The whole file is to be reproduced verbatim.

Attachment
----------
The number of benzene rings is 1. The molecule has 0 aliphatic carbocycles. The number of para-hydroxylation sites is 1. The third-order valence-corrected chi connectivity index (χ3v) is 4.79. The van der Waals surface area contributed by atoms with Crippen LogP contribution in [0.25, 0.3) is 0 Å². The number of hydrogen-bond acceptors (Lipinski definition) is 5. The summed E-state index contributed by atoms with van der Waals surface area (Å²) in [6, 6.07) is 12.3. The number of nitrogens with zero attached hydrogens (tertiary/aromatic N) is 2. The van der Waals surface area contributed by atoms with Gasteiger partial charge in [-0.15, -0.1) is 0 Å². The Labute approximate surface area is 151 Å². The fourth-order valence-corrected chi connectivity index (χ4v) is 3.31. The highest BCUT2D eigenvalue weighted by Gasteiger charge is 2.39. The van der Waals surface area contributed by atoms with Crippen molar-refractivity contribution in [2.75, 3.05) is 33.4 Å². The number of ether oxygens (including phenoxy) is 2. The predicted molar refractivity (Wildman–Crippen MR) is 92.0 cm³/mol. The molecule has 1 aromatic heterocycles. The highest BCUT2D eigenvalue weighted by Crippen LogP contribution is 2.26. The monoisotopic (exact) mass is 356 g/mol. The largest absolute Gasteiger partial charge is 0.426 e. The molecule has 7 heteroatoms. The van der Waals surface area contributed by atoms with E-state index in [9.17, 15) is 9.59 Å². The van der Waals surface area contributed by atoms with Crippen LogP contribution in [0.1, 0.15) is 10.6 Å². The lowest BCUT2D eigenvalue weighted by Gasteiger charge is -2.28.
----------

The number of benzene rings is 1. The molecule has 0 aliphatic carbocycles. The number of para-hydroxylation sites is 1. The third-order valence-corrected chi connectivity index (χ3v) is 4.79. The van der Waals surface area contributed by atoms with Crippen LogP contribution in [0.25, 0.3) is 0 Å². The number of hydrogen-bond acceptors (Lipinski definition) is 5. The summed E-state index contributed by atoms with van der Waals surface area (Å²) in [6, 6.07) is 12.3. The number of nitrogens with zero attached hydrogens (tertiary/aromatic N) is 2. The van der Waals surface area contributed by atoms with Gasteiger partial charge in [-0.15, -0.1) is 0 Å². The Labute approximate surface area is 151 Å². The fourth-order valence-corrected chi connectivity index (χ4v) is 3.31. The highest BCUT2D eigenvalue weighted by Gasteiger charge is 2.39. The van der Waals surface area contributed by atoms with Crippen molar-refractivity contribution in [2.75, 3.05) is 33.4 Å². The number of ether oxygens (including phenoxy) is 2. The predicted molar refractivity (Wildman–Crippen MR) is 92.0 cm³/mol. The molecule has 1 aromatic heterocycles. The highest BCUT2D eigenvalue weighted by Crippen LogP contribution is 2.26. The monoisotopic (exact) mass is 356 g/mol. The largest absolute Gasteiger partial charge is 0.426 e. The molecule has 7 heteroatoms. The van der Waals surface area contributed by atoms with E-state index in [9.17, 15) is 9.59 Å². The van der Waals surface area contributed by atoms with Crippen LogP contribution in [0.1, 0.15) is 10.6 Å². The lowest BCUT2D eigenvalue weighted by Gasteiger charge is -2.28.